I am a family doctor, starting a new practice in Ottawa.
There are 700 patients on the waiting list at the clinic I joined, who are in need of a family doctor. Many of the patients I am meeting have not had a regular physician in years.
Yesterday I saw a 55-year-old woman who felt fine. She had not seen a doctor in eight years. Her blood pressure was elevated, she smoked, and had a family history of heart disease. I will be working with this patient to control her blood pressure (with lifestyle changes and/or medication) and assist her in quitting smoking. Without such interventions she would be at high risk for a heart attack in the future. The price of a few family doctor visits ($33.70 per visit, soon less), or the cost of that patient's yearly capitation amount in a Family Health Organization is minimal compared to the cost of treating an acute heart attack (ER / inpatient stay +/- ICU +/- interventional procedures +/- surgery +/- rehabilitation).
The savings to the health care system by investing in preventative health are huge, and often intangible. I will also be screening this patient for cervical cancer with a pap test (adding $6.75 to my earnings that visit), screening for breast cancer and colon cancer, and recommending vaccinations to help prevent pneumonia and shingles. The burden on the health care system of treating any of those conditions would be much larger than allowing me to help prevent them.
I also saw a 20-year-old girl who has been struggling with depression, anxiety, and addiction for years. She has had two months now where she is sober. She felt she had mostly been self-treating her anxiety with alcohol and was ready to make a change. We had a long session discussing treatment options, and she opted to start antidepressant medications and pursue therapy. We talked about her dreams and career goals, and what steps she could take to pursue them. We also talked about her previous suicide attempts, and emergency supports available should she have those thoughts again. Unfortunately the wait list for psychiatry is long, so I will be following this patient on my own for a while. If this patient is able to stay out of the hospital, stay sober, and get a job that she enjoys, it will be tremendous for our society.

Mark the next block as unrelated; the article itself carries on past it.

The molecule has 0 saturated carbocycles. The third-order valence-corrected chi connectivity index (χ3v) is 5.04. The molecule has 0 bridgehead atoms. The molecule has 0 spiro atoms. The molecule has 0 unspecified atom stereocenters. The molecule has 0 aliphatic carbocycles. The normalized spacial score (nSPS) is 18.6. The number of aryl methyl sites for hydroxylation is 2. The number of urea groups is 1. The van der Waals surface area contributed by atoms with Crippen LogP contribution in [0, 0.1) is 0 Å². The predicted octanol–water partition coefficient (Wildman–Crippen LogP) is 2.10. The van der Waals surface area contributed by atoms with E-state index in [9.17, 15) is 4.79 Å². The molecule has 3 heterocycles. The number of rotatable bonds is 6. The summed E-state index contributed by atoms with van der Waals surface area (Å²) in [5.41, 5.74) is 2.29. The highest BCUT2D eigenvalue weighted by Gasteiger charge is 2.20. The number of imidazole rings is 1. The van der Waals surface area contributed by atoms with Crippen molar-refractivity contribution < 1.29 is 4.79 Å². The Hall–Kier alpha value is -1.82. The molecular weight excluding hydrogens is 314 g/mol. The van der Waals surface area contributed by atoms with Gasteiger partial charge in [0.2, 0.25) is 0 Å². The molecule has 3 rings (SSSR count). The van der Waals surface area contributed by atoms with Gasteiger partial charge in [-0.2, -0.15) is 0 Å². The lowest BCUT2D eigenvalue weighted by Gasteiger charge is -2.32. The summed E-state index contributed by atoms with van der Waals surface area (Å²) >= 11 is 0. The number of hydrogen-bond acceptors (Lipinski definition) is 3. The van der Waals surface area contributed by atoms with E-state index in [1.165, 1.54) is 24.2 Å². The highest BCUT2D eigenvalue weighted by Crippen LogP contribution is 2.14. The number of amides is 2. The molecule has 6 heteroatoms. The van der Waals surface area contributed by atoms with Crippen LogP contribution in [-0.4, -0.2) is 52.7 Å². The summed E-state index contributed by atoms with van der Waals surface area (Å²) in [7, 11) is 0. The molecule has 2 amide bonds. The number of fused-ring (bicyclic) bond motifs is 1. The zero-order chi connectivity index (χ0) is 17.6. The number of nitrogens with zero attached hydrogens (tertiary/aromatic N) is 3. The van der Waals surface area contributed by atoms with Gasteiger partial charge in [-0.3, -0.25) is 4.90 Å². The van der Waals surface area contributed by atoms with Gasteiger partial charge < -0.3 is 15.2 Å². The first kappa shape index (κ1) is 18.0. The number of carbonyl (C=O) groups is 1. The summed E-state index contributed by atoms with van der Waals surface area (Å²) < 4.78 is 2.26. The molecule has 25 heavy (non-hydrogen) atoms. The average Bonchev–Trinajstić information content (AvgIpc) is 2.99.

I am not complaining about making too little money.
I am complaining that the Ministry of Health has imposed a unilateral agreement on physicians, rather than working with the Ontario Medical Association (OMA) to come up with a solution for cost-savings. Without input from Physicians, they have instituted cuts, clawbacks, and limits on family physicians entering into Family Health Organizations/Family Health Teams.
This approach is not only short-sighted. It is unfair and insulting to the hard-working physicians of this province. We fear these changes will negatively impact patient care and jeopardize our entire public health care system.
I am a family doctor.
I love my job and am proud of the work my colleagues and I do. We help to prevent acute diseases, manage chronic diseases, manage psychiatric and medical conditions in patients of all ages. We keep people out of hospitals, out of long term care units, out of psychiatric care facilities. I see patients who range from rich to poor. Whether a patient is working a minimum wage job or at a prestigious law office, they are equal in the face of disease, and equal in the face of our health care system. It saddens me to hear about colleagues considering leaving medicine, leaving the province or turning to private medicine because they cannot afford to keep their practices open. Our clinic has been struggling financially and these upcoming cuts seriously threaten the services we are able to provide.
Ontario doctors rarely get angry, Premier Wynne. We rarely speak out on financial matters. Our focus has, and always will be, on patient care.
But this has gone too far. We feel disheartened...we feel ignored.
We ask that the provincial Liberal government go back to discussions with the OMA so that we can all work together to find savings within health care. Those working on the front lines agree that there are inefficiencies in the system, and savings to be found. Physicians want input. We are seeking respect and collaboration from the government, and a fair negotiation process.
Please help us provide our patients with the quality health care they deserve.
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